Younger Leaf fans undoubtedly cherish the 1992–93 team, after Pat Burns and Doug Gilmour took it to within minutes of a Stanley Cup final showdown against Montreal. Until the new year, however, that club couldn’t find its way (it was a pedestrian 13–16–5 on Dec. 26). Then, Gilmour became the best player to ever don a Maple Leafs jersey. While erupting for 95 assists and 127 points (both club records to this day), the Leafs rolled to a 29–9–6 mark between Dec. 27 and Apr. 3. Included was a record–setting 18–3–3 pace from Feb. 11 to Apr. 3. The 99–point season established a high–water mark for the franchise.

Another Gilmour–led advancement to the Stanley Cup final four occurred the following season, when the Leafs erupted from the gate with a record 10 consecutive wins (equaled by Buffalo in 2006–07). There was a further hot spell (12–3–4) between Jan. 6 and Feb. 21. Otherwise, the ’93–94 Leafs limped along at 19–26–8. They were deposited from the Conference championship round in five games by the Vancouver Canucks.

The longest undefeated streak in franchise history — 14–0–2 from Nov. 22 to Dec. 26, 2003 — contributed largely to the Leafs’ record 103–point season in 2003–04 under the late Pat Quinn.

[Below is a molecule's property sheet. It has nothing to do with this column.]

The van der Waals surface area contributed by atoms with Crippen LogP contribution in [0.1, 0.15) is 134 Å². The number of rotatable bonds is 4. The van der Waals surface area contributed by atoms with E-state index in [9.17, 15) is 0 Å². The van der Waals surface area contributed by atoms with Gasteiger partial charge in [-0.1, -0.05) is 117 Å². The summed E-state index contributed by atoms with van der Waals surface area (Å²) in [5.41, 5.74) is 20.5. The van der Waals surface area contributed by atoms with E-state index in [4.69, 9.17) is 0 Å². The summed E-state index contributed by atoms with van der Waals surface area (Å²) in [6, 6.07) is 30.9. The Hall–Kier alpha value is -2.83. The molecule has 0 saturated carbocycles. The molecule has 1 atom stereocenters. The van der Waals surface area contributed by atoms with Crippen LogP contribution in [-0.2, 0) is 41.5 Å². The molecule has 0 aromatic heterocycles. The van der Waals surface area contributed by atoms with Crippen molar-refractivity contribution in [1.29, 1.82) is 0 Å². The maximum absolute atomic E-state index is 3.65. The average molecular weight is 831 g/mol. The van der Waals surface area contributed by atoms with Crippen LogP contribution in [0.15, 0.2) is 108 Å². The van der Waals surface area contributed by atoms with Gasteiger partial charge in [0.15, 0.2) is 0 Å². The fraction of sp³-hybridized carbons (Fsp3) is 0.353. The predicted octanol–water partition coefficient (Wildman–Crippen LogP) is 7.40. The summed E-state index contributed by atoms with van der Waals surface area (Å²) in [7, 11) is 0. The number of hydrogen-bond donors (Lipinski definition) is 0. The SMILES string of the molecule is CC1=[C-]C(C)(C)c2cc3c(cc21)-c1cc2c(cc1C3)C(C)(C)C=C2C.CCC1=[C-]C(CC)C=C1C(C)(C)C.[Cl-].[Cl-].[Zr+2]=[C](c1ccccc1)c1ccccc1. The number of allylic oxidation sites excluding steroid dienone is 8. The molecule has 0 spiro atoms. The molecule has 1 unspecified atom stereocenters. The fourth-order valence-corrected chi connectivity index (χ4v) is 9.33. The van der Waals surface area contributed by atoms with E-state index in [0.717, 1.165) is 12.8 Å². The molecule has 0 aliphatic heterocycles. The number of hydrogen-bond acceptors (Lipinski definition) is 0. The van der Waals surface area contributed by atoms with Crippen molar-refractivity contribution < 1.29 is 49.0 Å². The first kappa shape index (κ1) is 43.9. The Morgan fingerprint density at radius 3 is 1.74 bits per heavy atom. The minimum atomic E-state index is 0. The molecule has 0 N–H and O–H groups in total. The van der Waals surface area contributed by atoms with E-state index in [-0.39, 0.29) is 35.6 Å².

Other surges have been wildly deceiving.

Who can forget the “garbage–time” accomplishment of Toronto teams that failed to make the playoffs since 2005? Big streaks toward the end of the season when the club no longer had a reasonable shot at the Stanley Cup tournament, thereby artificially raising hope for the following year. Backed by superb netminding from Jean–Sebastien Aubin, the 2005–06 Leafs finished the schedule with a 9–1–2 romp that proved utterly meaningless. Same in 2009–10, after acquiring the “leadership” of new captain Dion Phaneuf. Leafs were 9–3–1 from Mar. 6–28. It signaled a new beginning that was heightened with a 4–0–0 mark to begin 2010–11. Then, reality struck. The team went 1–8–3 in its next 12 games and missed the playoffs.

Prior to the end–of–season nosedive in 2013–14, the Leafs — coached by Randy Carlyle and sparked in net by Jonathan Bernier — went 14–3–3 between Jan. 12 and Mar. 10. Bupkes once again.